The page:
5. Consolidate: There’s no reason to have two dozen bank and investment accounts. If you have a slew of accounts, trim them down to two or three institutions. This makes monitoring your transaction activity less complicated.
6. Use live people: Low tech is the new tech. Try doing business with actual humans. You should talk to (and not email) your financial institutions when it comes to moving funds or doing anything new or material in your financial life.
Technology has made our lives easier and more convenient, but with this ease and convenience comes a lessening of privacy and rise in the opportunity for cybercriminals to steal our money. While no list of steps for protective measures and good habits can ensure that you won’t become a target, it is a fact of human nature that hackers pick the low-hanging fruit. For these criminals, time is money, so employing these steps gives you a much higher probability of security. Because most people don’t employ all of these measures, there are millions of easier targets on which cybercriminals can set their mark. Don’t be one of them.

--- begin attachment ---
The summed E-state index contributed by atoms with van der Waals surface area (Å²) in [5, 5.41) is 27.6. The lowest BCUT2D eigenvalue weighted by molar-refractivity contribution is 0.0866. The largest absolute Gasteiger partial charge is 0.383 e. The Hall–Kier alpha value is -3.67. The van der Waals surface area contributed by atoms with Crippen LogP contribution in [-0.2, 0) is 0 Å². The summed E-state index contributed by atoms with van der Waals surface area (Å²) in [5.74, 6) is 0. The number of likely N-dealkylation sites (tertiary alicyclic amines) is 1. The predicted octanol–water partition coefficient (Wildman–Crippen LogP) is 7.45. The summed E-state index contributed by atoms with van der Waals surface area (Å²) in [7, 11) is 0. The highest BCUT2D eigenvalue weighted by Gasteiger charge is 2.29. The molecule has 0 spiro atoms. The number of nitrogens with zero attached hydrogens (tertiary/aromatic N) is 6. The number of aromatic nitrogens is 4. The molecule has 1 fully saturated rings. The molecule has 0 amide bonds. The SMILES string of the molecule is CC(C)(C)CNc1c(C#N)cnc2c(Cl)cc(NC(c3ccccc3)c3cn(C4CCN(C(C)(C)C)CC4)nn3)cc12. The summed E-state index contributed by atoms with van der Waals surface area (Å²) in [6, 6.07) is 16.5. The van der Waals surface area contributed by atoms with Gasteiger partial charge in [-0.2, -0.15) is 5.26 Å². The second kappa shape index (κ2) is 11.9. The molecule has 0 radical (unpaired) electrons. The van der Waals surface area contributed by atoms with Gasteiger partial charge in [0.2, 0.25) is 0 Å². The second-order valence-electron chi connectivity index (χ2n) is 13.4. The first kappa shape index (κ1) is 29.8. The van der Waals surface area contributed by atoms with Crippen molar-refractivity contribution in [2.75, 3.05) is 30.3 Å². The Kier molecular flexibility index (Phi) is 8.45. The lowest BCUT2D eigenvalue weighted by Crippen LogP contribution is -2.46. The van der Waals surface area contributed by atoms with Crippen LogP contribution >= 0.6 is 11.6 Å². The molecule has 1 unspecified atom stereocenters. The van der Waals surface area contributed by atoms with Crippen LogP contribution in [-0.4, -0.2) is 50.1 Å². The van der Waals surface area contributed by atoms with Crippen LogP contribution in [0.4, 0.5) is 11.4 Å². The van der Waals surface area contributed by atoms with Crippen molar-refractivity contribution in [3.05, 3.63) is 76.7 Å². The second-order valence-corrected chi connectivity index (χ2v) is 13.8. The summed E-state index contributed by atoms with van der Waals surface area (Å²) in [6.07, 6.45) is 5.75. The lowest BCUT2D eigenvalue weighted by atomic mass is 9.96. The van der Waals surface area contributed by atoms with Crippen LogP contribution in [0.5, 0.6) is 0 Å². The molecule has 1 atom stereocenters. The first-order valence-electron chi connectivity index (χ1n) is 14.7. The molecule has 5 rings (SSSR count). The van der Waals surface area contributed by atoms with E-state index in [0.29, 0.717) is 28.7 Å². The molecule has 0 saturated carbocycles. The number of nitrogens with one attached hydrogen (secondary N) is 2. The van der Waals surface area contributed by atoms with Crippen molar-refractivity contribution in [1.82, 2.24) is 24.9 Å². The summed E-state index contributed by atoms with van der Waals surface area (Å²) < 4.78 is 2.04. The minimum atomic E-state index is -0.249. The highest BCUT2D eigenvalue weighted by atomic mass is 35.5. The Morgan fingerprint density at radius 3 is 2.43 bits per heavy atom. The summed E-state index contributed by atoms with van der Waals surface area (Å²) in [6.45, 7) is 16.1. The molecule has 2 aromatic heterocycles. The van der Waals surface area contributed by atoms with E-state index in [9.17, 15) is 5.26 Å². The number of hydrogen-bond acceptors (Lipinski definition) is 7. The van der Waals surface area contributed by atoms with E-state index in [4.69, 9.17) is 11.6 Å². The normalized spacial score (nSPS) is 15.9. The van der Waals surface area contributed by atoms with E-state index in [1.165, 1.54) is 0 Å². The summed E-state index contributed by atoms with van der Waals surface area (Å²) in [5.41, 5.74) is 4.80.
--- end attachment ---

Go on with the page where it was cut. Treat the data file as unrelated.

This information is provided to you as a resource for informational purposes only. It is being presented without consideration of the investment objectives, risk tolerance or financial circumstances of any specific investor and might not be suitable for all investors. Past performance is not indicative of future results. Investing involves risk including the possible loss of principal. This information is not intended to, and should not, form a primary basis for any investment decision that you may make. Always consult your own legal, tax or investment advisor before making any investment/tax/estate/financial planning considerations or decisions.